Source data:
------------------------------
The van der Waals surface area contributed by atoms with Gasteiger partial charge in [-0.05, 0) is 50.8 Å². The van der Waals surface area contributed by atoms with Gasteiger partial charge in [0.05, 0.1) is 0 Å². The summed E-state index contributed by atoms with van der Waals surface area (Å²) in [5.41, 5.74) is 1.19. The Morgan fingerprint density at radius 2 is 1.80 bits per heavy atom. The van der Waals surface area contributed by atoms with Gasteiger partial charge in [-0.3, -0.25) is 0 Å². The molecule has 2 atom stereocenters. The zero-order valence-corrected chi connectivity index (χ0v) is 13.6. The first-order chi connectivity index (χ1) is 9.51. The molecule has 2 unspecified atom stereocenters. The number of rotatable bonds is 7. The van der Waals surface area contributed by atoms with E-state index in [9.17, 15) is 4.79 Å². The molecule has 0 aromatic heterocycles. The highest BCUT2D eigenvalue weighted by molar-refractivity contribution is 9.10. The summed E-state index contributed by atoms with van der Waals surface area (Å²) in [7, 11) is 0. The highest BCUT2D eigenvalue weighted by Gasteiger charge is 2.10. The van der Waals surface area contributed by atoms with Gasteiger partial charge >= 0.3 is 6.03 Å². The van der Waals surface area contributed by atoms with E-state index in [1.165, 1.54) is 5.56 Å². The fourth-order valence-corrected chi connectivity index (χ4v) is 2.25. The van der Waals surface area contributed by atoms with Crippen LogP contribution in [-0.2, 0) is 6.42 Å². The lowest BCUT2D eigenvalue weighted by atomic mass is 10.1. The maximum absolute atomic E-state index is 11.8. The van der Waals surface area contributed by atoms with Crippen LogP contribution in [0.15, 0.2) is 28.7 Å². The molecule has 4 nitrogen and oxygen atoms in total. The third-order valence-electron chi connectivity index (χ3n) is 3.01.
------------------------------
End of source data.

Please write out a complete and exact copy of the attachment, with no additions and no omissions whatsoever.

The van der Waals surface area contributed by atoms with Gasteiger partial charge in [-0.05, 0) is 50.8 Å². The van der Waals surface area contributed by atoms with Gasteiger partial charge in [0.05, 0.1) is 0 Å². The summed E-state index contributed by atoms with van der Waals surface area (Å²) in [5.41, 5.74) is 1.19. The Morgan fingerprint density at radius 2 is 1.80 bits per heavy atom. The van der Waals surface area contributed by atoms with Gasteiger partial charge in [-0.3, -0.25) is 0 Å². The molecule has 2 atom stereocenters. The zero-order valence-corrected chi connectivity index (χ0v) is 13.6. The first-order chi connectivity index (χ1) is 9.51. The molecule has 2 unspecified atom stereocenters. The number of rotatable bonds is 7. The van der Waals surface area contributed by atoms with E-state index in [9.17, 15) is 4.79 Å². The molecule has 0 aromatic heterocycles. The highest BCUT2D eigenvalue weighted by molar-refractivity contribution is 9.10. The summed E-state index contributed by atoms with van der Waals surface area (Å²) in [7, 11) is 0. The highest BCUT2D eigenvalue weighted by Gasteiger charge is 2.10. The van der Waals surface area contributed by atoms with Gasteiger partial charge >= 0.3 is 6.03 Å². The van der Waals surface area contributed by atoms with E-state index in [1.165, 1.54) is 5.56 Å². The fourth-order valence-corrected chi connectivity index (χ4v) is 2.25. The van der Waals surface area contributed by atoms with Crippen LogP contribution in [-0.2, 0) is 6.42 Å². The lowest BCUT2D eigenvalue weighted by atomic mass is 10.1. The maximum absolute atomic E-state index is 11.8. The van der Waals surface area contributed by atoms with Crippen LogP contribution in [0.15, 0.2) is 28.7 Å². The molecule has 4 nitrogen and oxygen atoms in total. The third-order valence-electron chi connectivity index (χ3n) is 3.01.